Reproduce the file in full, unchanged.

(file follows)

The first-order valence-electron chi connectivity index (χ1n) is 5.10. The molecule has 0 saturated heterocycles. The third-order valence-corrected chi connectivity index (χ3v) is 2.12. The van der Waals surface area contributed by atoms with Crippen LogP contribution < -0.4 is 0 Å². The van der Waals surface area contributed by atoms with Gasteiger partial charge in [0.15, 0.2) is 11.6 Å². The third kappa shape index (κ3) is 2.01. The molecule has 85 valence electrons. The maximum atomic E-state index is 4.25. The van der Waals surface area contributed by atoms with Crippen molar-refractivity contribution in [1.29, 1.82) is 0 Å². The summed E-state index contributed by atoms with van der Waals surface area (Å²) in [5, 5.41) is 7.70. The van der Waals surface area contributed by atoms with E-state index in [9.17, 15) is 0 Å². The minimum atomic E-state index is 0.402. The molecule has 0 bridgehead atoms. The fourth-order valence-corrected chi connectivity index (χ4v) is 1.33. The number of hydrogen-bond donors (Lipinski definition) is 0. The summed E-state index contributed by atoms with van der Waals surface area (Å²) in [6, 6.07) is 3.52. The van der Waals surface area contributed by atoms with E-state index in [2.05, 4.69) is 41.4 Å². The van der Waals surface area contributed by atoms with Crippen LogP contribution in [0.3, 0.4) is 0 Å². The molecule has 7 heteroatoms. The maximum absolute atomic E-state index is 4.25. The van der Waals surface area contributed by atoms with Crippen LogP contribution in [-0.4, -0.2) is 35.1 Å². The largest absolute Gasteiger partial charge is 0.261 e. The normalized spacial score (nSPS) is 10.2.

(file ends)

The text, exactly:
The first-order valence-electron chi connectivity index (χ1n) is 5.10. The molecule has 0 saturated heterocycles. The third-order valence-corrected chi connectivity index (χ3v) is 2.12. The van der Waals surface area contributed by atoms with Crippen LogP contribution < -0.4 is 0 Å². The van der Waals surface area contributed by atoms with Gasteiger partial charge in [0.15, 0.2) is 11.6 Å². The third kappa shape index (κ3) is 2.01. The molecule has 85 valence electrons. The maximum atomic E-state index is 4.25. The van der Waals surface area contributed by atoms with Crippen molar-refractivity contribution in [1.29, 1.82) is 0 Å². The summed E-state index contributed by atoms with van der Waals surface area (Å²) in [5, 5.41) is 7.70. The van der Waals surface area contributed by atoms with E-state index in [9.17, 15) is 0 Å². The minimum atomic E-state index is 0.402. The molecule has 0 bridgehead atoms. The fourth-order valence-corrected chi connectivity index (χ4v) is 1.33. The number of hydrogen-bond donors (Lipinski definition) is 0. The summed E-state index contributed by atoms with van der Waals surface area (Å²) in [6, 6.07) is 3.52. The van der Waals surface area contributed by atoms with E-state index in [2.05, 4.69) is 41.4 Å². The van der Waals surface area contributed by atoms with Crippen LogP contribution in [0.3, 0.4) is 0 Å². The molecule has 7 heteroatoms. The maximum absolute atomic E-state index is 4.25. The van der Waals surface area contributed by atoms with Crippen LogP contribution in [-0.4, -0.2) is 35.1 Å². The largest absolute Gasteiger partial charge is 0.261 e. The normalized spacial score (nSPS) is 10.2.